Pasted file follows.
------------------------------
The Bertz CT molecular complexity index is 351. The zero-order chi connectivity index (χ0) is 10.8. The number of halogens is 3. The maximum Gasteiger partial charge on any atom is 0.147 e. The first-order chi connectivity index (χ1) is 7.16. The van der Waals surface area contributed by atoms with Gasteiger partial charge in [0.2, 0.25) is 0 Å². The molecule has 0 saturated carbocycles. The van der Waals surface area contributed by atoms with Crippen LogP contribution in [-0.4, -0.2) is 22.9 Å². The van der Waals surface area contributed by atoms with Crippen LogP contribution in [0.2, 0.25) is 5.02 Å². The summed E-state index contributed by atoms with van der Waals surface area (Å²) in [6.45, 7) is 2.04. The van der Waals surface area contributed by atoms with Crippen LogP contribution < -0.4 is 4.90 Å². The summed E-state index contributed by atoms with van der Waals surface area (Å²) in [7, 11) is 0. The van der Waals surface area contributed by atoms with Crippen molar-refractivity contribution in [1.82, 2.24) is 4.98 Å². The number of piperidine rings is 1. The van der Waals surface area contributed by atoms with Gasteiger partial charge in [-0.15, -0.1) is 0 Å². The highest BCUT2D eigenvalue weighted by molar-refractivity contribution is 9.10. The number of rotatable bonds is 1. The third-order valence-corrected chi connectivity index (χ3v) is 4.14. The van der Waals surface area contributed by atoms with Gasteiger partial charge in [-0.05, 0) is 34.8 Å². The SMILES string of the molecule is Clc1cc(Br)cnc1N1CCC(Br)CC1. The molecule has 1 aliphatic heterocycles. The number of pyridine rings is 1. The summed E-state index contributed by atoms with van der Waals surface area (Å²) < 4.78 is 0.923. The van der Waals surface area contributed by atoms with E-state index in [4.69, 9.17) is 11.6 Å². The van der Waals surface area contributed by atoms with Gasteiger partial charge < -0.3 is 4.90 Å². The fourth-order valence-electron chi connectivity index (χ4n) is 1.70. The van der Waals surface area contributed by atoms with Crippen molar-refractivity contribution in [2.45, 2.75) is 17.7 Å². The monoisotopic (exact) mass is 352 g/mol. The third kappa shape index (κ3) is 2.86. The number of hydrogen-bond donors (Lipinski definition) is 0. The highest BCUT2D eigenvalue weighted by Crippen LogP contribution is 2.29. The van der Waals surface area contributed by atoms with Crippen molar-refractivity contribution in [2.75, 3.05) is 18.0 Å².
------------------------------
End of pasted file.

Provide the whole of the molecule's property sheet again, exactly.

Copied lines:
The Bertz CT molecular complexity index is 351. The zero-order chi connectivity index (χ0) is 10.8. The number of halogens is 3. The maximum Gasteiger partial charge on any atom is 0.147 e. The first-order chi connectivity index (χ1) is 7.16. The van der Waals surface area contributed by atoms with Gasteiger partial charge in [0.2, 0.25) is 0 Å². The molecule has 0 saturated carbocycles. The van der Waals surface area contributed by atoms with Crippen LogP contribution in [-0.4, -0.2) is 22.9 Å². The van der Waals surface area contributed by atoms with Crippen LogP contribution in [0.2, 0.25) is 5.02 Å². The summed E-state index contributed by atoms with van der Waals surface area (Å²) in [6.45, 7) is 2.04. The van der Waals surface area contributed by atoms with Crippen LogP contribution < -0.4 is 4.90 Å². The summed E-state index contributed by atoms with van der Waals surface area (Å²) in [7, 11) is 0. The van der Waals surface area contributed by atoms with Crippen molar-refractivity contribution in [1.82, 2.24) is 4.98 Å². The number of piperidine rings is 1. The van der Waals surface area contributed by atoms with Gasteiger partial charge in [-0.15, -0.1) is 0 Å². The highest BCUT2D eigenvalue weighted by molar-refractivity contribution is 9.10. The number of rotatable bonds is 1. The third-order valence-corrected chi connectivity index (χ3v) is 4.14. The van der Waals surface area contributed by atoms with Gasteiger partial charge in [-0.05, 0) is 34.8 Å². The SMILES string of the molecule is Clc1cc(Br)cnc1N1CCC(Br)CC1. The molecule has 1 aliphatic heterocycles. The number of pyridine rings is 1. The summed E-state index contributed by atoms with van der Waals surface area (Å²) < 4.78 is 0.923. The van der Waals surface area contributed by atoms with E-state index in [4.69, 9.17) is 11.6 Å². The van der Waals surface area contributed by atoms with Gasteiger partial charge < -0.3 is 4.90 Å². The fourth-order valence-electron chi connectivity index (χ4n) is 1.70. The van der Waals surface area contributed by atoms with Crippen molar-refractivity contribution in [2.45, 2.75) is 17.7 Å². The monoisotopic (exact) mass is 352 g/mol. The third kappa shape index (κ3) is 2.86. The number of hydrogen-bond donors (Lipinski definition) is 0. The highest BCUT2D eigenvalue weighted by Crippen LogP contribution is 2.29. The van der Waals surface area contributed by atoms with Crippen molar-refractivity contribution in [2.75, 3.05) is 18.0 Å².